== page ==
Reading all above, I realize the USER will drive the choice of what is best in many circumstances. I, for example, live only with my partner so don't run the machine but twice a week--maybe 3 times. Very different than a family of 4. Also, I can't help but give plates a quick rinse. So caked on mac and cheese is not a relevant test for me of what a machine can do.
As far as quiet goes, I don't get how a silent machine can be quieter than another silent machine. My Bosch makes 10 seconds of gurgle noise once during a cycle and otherwise I have to look for the red dot being projected on the floor to see if it is even on. I don't get how a Meile can be "more" quiet than that. I have an open kitchen and can sit anywhere in the livingroom or dining room and not hear anything from the dishwasher. It's is the custom panel Bosch btw.
As for "features" mmost users will find that 95% of the time they hit "regular cycle" and walk away. The washers have dirt sensors and automatically adjust washing to address how dirty the plates are so there is just no need for the other cylces I find. On RARE occasions I may hit the pots/pans button if stuff is extra dirty. But my pots with anodized aluminum shouldn't go in dw so I wash them by hand and don't put them in the machine.
For silverware, mine comes out clean in its "basket" style insert. Maybe a tray gets it clean too. But how much cleaner than clean is clean?
Again: get one that is quiet and that you like the looks of. I'm extremely picky and research all to death typically. Once you are dealing with the top models of these brands, there isn't a bad choice among them.
I hand-wash my own dishes.
Even after dinner parties with stacks of dishes, soup bowls, silverware, and service platters, the longest it has ever taken me to wash, dry, and put away the dishes is 30 minutes. I have yet to see any dishwasher do better.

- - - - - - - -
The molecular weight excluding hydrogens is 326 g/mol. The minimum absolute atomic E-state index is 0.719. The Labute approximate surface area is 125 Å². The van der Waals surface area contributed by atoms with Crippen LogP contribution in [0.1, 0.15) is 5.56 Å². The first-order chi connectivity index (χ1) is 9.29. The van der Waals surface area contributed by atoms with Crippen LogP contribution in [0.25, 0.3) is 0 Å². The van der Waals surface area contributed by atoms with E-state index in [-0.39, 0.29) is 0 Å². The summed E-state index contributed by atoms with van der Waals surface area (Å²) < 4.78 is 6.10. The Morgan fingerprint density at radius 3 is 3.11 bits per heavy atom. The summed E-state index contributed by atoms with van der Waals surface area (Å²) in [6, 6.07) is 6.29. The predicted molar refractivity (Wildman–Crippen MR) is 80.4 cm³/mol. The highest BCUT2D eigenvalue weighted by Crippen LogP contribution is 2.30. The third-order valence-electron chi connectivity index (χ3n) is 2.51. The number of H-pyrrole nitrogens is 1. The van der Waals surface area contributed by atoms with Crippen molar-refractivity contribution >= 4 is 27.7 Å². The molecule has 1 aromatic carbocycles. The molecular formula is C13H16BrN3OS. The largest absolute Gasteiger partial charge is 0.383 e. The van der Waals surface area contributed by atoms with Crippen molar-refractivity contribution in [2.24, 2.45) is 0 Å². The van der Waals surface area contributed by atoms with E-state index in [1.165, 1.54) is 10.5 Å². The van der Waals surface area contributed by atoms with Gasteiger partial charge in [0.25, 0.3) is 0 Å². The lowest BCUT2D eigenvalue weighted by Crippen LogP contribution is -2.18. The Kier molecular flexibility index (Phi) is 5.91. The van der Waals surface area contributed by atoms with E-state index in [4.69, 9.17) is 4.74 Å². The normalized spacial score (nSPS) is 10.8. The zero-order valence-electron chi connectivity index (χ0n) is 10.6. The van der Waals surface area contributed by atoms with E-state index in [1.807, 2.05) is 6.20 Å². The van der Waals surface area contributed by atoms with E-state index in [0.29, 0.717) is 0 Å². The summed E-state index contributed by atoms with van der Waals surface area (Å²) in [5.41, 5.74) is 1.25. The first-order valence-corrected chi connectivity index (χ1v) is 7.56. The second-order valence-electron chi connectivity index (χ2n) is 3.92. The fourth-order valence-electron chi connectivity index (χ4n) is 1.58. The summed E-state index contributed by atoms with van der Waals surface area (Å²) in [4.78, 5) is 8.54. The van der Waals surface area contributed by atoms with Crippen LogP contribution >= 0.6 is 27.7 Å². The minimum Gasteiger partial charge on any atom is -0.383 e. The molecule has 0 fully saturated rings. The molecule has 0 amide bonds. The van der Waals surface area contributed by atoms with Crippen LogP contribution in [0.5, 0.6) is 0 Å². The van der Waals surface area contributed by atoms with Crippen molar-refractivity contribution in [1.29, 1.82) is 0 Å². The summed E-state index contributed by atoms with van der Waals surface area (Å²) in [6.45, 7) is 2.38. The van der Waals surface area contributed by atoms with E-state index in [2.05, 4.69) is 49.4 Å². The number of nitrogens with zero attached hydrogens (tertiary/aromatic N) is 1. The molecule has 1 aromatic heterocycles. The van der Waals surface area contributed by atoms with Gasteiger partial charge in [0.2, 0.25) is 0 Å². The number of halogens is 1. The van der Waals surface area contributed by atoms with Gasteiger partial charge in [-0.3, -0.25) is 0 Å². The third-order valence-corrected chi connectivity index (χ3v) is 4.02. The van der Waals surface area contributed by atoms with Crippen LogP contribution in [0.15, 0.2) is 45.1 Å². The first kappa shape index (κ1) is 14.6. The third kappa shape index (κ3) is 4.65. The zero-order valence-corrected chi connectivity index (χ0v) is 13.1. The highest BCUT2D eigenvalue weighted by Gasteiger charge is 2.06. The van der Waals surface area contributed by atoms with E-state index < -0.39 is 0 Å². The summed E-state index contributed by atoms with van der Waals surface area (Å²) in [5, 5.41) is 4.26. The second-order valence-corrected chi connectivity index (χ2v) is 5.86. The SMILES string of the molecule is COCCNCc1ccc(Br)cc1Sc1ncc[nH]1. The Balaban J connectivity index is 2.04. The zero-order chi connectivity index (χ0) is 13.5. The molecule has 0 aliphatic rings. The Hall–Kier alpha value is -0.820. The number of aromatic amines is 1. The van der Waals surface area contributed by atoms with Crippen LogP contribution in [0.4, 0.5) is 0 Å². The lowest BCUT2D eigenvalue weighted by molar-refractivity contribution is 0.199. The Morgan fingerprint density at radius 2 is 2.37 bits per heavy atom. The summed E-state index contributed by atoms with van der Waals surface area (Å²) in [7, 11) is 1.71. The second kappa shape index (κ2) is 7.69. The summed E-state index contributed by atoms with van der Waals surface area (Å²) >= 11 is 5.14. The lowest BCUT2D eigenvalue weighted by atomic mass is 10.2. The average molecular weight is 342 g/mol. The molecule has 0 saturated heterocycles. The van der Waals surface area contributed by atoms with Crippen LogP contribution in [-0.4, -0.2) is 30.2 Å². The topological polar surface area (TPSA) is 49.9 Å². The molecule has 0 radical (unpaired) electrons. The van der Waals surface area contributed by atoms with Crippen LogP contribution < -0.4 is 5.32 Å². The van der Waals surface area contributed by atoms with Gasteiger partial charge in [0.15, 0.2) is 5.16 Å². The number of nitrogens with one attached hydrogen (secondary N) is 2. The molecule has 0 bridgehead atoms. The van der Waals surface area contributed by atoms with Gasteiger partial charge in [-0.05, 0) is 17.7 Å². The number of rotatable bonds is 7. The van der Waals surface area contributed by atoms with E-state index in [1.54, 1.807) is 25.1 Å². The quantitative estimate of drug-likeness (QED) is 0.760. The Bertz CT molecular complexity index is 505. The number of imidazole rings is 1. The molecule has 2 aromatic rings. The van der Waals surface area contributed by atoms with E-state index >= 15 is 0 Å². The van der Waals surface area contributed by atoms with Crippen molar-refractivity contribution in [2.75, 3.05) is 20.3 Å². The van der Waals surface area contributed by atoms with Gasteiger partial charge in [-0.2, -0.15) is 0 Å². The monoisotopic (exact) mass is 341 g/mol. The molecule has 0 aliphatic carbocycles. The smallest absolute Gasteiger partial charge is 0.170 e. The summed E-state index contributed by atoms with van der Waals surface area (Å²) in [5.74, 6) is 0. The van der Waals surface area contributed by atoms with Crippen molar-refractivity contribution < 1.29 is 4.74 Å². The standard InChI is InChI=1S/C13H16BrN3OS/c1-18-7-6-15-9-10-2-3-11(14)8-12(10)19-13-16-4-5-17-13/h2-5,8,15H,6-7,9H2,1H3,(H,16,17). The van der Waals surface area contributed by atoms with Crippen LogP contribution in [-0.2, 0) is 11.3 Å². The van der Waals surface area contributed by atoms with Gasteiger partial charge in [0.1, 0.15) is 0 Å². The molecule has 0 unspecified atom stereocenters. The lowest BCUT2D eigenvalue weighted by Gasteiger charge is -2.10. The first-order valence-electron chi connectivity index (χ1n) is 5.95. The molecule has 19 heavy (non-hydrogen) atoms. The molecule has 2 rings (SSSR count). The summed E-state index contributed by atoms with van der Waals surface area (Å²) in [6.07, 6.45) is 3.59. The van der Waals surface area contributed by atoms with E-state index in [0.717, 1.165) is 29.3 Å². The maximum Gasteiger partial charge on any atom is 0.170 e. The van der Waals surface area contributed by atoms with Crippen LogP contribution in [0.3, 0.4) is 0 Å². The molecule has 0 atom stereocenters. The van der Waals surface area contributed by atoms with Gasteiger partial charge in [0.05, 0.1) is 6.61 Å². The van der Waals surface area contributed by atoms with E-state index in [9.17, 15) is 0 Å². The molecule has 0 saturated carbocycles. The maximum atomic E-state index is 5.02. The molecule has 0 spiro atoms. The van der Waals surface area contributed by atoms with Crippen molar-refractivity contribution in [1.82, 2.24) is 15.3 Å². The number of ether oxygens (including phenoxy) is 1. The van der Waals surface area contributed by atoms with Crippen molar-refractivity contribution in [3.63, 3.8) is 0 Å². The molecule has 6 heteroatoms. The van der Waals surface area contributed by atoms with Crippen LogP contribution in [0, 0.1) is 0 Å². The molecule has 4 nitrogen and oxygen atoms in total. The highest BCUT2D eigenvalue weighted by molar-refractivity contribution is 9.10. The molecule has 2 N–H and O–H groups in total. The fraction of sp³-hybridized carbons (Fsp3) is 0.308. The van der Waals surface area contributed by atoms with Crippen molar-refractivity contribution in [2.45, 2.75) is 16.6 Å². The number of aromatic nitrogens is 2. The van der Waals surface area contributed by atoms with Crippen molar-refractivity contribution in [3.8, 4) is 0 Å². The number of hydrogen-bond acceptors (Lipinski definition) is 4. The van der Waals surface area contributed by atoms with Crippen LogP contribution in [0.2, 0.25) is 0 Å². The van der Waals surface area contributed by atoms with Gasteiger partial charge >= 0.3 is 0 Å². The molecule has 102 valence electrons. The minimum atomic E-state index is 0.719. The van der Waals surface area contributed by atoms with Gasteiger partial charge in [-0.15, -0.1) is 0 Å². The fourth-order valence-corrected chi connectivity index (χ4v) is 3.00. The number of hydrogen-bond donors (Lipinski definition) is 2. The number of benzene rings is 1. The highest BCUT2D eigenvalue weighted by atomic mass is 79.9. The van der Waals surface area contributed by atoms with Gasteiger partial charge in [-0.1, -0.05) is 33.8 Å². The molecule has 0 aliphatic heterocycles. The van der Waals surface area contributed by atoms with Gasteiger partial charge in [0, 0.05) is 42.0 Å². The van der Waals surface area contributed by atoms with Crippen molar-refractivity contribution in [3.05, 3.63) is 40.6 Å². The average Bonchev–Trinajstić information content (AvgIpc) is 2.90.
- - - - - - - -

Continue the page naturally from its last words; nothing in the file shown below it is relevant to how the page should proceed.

Oh yes, and no dishwasher can truly *scrub* the dishes like a pair of human hands.
Matt, I'm sure if you carefully plan out your kitchen design before the next renovation, you can find room for a dishwasher.
Alan, I already have a dishwasher.
I use it to store gift wrapping supplies.
I have the custom panel Bosch, too. I've had the same experience as kylewest -- it's totally silent; the only way I know it's running is by looking for the red dot on the floor. Mine has the cutlery tray -- maybe a fairly new feature for Bosch? I like the tray a lot so far, if only because it frees up useful space in the lower rack.
I love my miele. If you load the silverware tray properly --spoons all together, etc. -- it makes putting silverware away extremely easy. .
Just too your advice apt23. Put it off as long as I could..
Check out Asko, too. Barely audible, very high quality components (mostly steel), 3 rack / 7 piece design with silverware tray basket knife drawer that can accommodate an amazing amount of dishes in whatever configuration you choose. I love mine.
Miele wins hands down. Also - Miele refrigerators are better than sub-zero. Better design, more usable space, cool interior lighting. Miele has fantastic customer service.